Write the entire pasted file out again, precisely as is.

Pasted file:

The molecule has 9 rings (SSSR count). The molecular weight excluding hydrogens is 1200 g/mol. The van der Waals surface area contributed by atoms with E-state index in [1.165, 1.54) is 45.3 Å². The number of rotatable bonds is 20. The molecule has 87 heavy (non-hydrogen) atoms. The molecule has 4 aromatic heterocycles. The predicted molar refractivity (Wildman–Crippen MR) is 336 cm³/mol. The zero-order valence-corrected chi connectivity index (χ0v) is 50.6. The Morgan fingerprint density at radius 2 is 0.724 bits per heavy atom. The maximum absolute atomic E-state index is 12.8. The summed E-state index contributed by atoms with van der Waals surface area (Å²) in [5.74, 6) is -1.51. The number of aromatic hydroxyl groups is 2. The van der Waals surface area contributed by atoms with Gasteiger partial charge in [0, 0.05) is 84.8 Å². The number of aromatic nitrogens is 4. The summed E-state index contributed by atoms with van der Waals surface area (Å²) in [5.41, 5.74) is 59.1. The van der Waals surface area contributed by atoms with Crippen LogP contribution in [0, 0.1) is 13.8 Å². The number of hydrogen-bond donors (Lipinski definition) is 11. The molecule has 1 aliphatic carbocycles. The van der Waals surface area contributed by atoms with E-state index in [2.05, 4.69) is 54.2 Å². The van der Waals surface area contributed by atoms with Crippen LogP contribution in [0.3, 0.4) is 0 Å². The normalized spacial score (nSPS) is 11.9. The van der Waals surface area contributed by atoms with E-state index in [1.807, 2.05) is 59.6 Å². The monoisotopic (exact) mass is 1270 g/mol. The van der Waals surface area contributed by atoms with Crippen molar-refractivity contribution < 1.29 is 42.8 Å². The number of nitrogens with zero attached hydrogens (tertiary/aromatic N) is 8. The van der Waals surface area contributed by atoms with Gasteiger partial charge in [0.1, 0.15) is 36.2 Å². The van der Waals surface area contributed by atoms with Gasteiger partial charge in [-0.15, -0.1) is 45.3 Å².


The molecule has 9 rings (SSSR count). The molecular weight excluding hydrogens is 1200 g/mol. The van der Waals surface area contributed by atoms with E-state index in [1.165, 1.54) is 45.3 Å². The number of rotatable bonds is 20. The molecule has 87 heavy (non-hydrogen) atoms. The molecule has 4 aromatic heterocycles. The predicted molar refractivity (Wildman–Crippen MR) is 336 cm³/mol. The zero-order valence-corrected chi connectivity index (χ0v) is 50.6. The Morgan fingerprint density at radius 2 is 0.724 bits per heavy atom. The maximum absolute atomic E-state index is 12.8. The summed E-state index contributed by atoms with van der Waals surface area (Å²) in [5.74, 6) is -1.51. The number of aromatic hydroxyl groups is 2. The van der Waals surface area contributed by atoms with Gasteiger partial charge in [0, 0.05) is 84.8 Å². The number of aromatic nitrogens is 4. The summed E-state index contributed by atoms with van der Waals surface area (Å²) in [5.41, 5.74) is 59.1. The van der Waals surface area contributed by atoms with Crippen LogP contribution in [0, 0.1) is 13.8 Å². The number of hydrogen-bond donors (Lipinski definition) is 11. The molecule has 1 aliphatic carbocycles. The van der Waals surface area contributed by atoms with E-state index in [2.05, 4.69) is 54.2 Å². The van der Waals surface area contributed by atoms with Crippen LogP contribution in [0.3, 0.4) is 0 Å². The normalized spacial score (nSPS) is 11.9. The van der Waals surface area contributed by atoms with E-state index in [1.807, 2.05) is 59.6 Å². The monoisotopic (exact) mass is 1270 g/mol. The van der Waals surface area contributed by atoms with Crippen molar-refractivity contribution < 1.29 is 42.8 Å². The number of nitrogens with zero attached hydrogens (tertiary/aromatic N) is 8. The van der Waals surface area contributed by atoms with Gasteiger partial charge in [0.1, 0.15) is 36.2 Å². The van der Waals surface area contributed by atoms with Gasteiger partial charge in [-0.15, -0.1) is 45.3 Å².